The Progress of Intemperance by Nathaniel Currier

The Progress of Intemperance by Nathaniel Currier

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This hand colored print depicts an interior scene of a cottage with two men, a woman and four children. The two men are seated, one in an armchair and the other in a basketry chair. The man dressed in black sits in an armchair being served a drink by children. He appears to be a visitor. The other man, dressed in white, holds his head and looks ill. The woman holds a baby while another child leans on the knee of the sick man. A young boy plays at a table next to the man in white.
This print was produced by Nathaniel Currier (1813-1888). Currier was the founder of the company that eventually became the Currier & Ives lithography firm. At the age of fifteen Currier apprenticed with the Pendleton lithography firm in New York City. Five years later, he moved to Philadelphia to work with the lithographer M.E.D. Brown (1810-1896). After a year Currier moved back to New York, where he intended on going into business with one of the Pendleton brothers. Instead he formed a partnership in 1834 with a man named Stodart. Within a year he opened his own lithography company on Wall Street and then moved to Nassau and Spruce. In 1852 a bookkeeper named James Merritt Ives joined the firm. He married Charles Currier’s sister-in-law and brought to the firm a critical eye and business acumen. In five years he had become a partner. Currier & Ives would become arguably the most successful and prodigious lithography firm of the 19th century. Although especially well known for prints celebrating American landscapes and pastimes like sailing and ice skating, Currier & Ives also produced lithographs that featured current events, social issues and political controversies.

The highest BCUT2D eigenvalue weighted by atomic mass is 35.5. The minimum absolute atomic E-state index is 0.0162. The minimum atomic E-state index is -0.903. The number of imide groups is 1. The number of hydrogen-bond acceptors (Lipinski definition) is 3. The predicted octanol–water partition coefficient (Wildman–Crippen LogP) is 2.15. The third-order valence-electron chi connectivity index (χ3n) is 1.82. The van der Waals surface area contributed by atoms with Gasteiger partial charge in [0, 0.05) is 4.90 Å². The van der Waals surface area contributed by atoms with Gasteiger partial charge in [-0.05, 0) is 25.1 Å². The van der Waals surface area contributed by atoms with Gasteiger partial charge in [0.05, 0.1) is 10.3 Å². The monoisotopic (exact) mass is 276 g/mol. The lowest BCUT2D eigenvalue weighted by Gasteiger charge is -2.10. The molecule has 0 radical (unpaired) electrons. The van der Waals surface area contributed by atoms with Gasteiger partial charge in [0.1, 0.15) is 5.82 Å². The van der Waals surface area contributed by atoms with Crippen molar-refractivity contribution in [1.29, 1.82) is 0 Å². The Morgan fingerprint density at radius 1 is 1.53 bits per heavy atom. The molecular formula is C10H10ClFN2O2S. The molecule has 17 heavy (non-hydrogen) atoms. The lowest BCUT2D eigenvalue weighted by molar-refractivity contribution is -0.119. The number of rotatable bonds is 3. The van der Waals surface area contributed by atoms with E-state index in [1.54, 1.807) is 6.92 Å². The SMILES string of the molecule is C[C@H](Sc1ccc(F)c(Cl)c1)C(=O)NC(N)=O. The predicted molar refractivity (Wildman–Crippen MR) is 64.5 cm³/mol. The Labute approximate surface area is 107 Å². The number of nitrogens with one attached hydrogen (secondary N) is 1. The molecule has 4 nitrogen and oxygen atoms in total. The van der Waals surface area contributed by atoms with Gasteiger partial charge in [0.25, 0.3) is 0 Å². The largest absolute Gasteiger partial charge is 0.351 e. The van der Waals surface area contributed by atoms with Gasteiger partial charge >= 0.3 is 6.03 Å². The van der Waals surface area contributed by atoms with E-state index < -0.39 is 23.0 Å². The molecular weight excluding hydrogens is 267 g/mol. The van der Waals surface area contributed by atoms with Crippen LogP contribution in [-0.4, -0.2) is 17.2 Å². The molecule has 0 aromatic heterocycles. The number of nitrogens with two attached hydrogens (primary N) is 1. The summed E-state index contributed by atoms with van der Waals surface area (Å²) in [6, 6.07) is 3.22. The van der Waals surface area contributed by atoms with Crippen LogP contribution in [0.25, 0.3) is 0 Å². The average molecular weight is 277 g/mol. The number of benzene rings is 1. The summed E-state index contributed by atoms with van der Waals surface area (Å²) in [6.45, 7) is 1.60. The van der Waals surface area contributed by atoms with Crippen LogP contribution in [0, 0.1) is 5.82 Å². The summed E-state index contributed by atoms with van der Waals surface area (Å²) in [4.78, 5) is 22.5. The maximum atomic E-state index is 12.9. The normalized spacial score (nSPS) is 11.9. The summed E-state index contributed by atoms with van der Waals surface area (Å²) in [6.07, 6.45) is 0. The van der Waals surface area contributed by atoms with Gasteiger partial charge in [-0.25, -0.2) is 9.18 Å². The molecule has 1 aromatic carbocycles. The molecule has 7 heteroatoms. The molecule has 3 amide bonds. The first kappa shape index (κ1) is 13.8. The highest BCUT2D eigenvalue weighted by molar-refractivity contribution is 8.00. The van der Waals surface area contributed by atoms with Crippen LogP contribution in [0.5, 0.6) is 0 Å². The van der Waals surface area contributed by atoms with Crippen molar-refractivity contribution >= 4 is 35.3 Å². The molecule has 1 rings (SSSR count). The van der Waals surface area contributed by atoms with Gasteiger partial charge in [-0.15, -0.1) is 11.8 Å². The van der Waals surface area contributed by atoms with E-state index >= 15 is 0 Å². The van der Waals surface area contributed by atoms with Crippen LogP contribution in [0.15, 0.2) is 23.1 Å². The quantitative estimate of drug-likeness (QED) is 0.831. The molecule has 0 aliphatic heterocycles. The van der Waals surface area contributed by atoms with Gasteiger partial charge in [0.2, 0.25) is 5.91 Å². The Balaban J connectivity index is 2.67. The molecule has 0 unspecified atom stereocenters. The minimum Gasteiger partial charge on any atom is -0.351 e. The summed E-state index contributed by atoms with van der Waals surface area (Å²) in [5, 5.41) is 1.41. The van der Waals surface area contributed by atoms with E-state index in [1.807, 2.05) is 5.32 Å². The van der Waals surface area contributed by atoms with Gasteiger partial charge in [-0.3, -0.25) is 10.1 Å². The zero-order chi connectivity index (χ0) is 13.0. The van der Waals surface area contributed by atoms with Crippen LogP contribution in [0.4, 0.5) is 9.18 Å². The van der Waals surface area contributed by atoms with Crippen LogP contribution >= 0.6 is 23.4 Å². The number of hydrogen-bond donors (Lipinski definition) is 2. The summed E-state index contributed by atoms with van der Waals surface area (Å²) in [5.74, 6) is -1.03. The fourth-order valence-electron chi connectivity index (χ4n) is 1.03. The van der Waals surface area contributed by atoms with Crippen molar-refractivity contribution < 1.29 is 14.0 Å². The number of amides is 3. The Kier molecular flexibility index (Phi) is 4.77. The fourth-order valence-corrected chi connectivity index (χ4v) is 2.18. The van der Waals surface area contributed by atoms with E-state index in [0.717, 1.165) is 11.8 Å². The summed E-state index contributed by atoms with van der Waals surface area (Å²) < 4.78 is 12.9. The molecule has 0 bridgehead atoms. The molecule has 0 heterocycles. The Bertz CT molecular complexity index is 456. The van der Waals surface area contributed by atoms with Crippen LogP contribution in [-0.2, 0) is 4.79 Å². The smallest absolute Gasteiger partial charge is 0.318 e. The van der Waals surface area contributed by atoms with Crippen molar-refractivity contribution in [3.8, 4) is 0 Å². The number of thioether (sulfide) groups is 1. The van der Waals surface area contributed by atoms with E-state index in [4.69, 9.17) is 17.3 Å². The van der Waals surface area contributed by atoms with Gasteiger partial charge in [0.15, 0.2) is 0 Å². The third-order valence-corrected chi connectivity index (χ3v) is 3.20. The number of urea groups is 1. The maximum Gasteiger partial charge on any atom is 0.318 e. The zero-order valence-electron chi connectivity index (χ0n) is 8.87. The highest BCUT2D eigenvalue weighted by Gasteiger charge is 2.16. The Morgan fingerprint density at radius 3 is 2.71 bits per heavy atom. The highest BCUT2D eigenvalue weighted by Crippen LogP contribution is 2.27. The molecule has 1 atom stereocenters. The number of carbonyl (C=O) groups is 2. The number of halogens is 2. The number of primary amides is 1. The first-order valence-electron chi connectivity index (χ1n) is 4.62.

Currently not on view
Object Name
Object Type
Date made
Currier, Nathaniel
place made
United States: New York, New York City
Physical Description
paper (overall material)
ink (overall material)
image: 8 1/2 in x 13 in; 21.59 cm x 33.02 cm
ID Number
catalog number
accession number
Credit Line
Harry T. Peters "America on Stone" Lithography Collection
Chronology: 1840-1849
See more items in
Cultural and Community Life: Domestic Life
Clothing & Accessories
Domestic Furnishings
Temperance Movement
Peters Prints
Family & Social Life
Data Source
National Museum of American History
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